This download includes:
~ A spring, summer, fall and winter themed Haiku example posters
~ A Haiku definition poster with example poem
~ 2 versions of a Haiku syllable seeker exploration worksheet and key
~ 2 versions of a Haiku poem rough draft worksheet with syllable counter and key
~ 2 versions of a spring, summer, fall, winter themed final publishing paper.
This document can be used in many different settings. Students could work on their descriptive words, poetry writing, syllabic recognition or for a fun creative way to express themselves. These can be done all at once and create a seasonal Haiku book for each child or when each season arrives have students create their poems and display them around the room.
I designed two versions of all the student worksheets. One asks the students to write three Haiku poems. When I did this lesson with fourth graders coming up with just one poem was pretty easy for them so I extended it to three poems. They could chose to write about the same thing in all three poems or create three different poems. The other version asks the students to make only one Haiku poem. This could be used in younger grades or as a quicker lesson for older children.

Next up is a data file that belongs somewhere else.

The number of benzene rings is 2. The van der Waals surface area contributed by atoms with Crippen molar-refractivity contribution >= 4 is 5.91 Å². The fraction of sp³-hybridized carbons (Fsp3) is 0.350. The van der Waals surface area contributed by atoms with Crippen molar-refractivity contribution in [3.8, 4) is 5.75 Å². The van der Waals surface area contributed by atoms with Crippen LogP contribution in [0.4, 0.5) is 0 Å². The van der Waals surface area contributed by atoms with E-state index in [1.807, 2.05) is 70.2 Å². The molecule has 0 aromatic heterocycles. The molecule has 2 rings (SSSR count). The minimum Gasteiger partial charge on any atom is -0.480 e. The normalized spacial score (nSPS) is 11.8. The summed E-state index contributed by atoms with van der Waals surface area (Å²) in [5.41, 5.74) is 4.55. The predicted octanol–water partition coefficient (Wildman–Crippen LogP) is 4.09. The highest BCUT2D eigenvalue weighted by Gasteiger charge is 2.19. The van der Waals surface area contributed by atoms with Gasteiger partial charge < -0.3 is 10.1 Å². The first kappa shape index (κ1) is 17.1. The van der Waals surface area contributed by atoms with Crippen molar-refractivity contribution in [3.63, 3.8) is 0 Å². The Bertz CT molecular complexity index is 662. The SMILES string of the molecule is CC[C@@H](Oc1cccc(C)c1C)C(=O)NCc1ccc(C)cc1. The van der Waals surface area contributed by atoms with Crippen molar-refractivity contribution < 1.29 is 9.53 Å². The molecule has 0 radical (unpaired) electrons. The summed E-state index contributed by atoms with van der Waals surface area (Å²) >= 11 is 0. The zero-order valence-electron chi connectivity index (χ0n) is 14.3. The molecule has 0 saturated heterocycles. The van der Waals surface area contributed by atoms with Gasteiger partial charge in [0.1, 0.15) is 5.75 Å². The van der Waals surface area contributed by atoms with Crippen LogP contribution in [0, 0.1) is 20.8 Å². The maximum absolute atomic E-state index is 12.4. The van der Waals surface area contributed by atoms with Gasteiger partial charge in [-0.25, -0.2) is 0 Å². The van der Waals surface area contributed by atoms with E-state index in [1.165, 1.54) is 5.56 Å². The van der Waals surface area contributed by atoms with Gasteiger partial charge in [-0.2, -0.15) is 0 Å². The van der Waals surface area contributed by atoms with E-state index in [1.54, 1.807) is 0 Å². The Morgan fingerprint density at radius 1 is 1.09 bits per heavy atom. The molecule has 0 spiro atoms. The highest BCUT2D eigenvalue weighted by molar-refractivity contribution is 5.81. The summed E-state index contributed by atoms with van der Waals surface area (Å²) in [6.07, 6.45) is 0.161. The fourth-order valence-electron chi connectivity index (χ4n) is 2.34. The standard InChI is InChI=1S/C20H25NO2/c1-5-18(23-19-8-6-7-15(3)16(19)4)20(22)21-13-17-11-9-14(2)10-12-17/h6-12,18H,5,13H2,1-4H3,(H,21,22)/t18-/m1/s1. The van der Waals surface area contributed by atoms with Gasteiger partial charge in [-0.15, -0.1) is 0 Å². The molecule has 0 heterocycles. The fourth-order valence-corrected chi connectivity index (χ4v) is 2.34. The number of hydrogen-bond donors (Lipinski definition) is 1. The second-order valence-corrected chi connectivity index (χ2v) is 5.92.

Print and laminate the seasonal example poems posters and the Haiku definition poster and display around the room. Then have students complete the Haiku Poem: Syllable Seekers worksheet. This worksheet gives students three different examples of Haiku poems to examine. Students use the three examples to gather information about the structure and characteristics of Haiku poems. This allows students to explore different poems and gather their own information in order to take ownership of their learning. This worksheet can be at a literacy center, in small groups, partners, individually or with the whole class.
After students have an understanding about the structure and characteristics of Haiku poems they can then start to form their own Haiku poems. Like I said before, I have included two versions of the rough draft worksheet to give you more options for your students and teaching preferences. Students are asked to write their poems and then clap out the number of syllables and write down the syllable count for each line in order to self-check their poems.
When students have completed the two worksheets, I have included 2 versions of the final publishing paper. One version that has spaces for three Haiku poems and one version that has space for one Haiku poem. These can then be published in a class book, a student’s personal poem book or hung up and displayed around the room.
Check out my blog: hellolittlemissteacher.blogspot.com for information on literature that connects flawlessly with this product and more info on the product!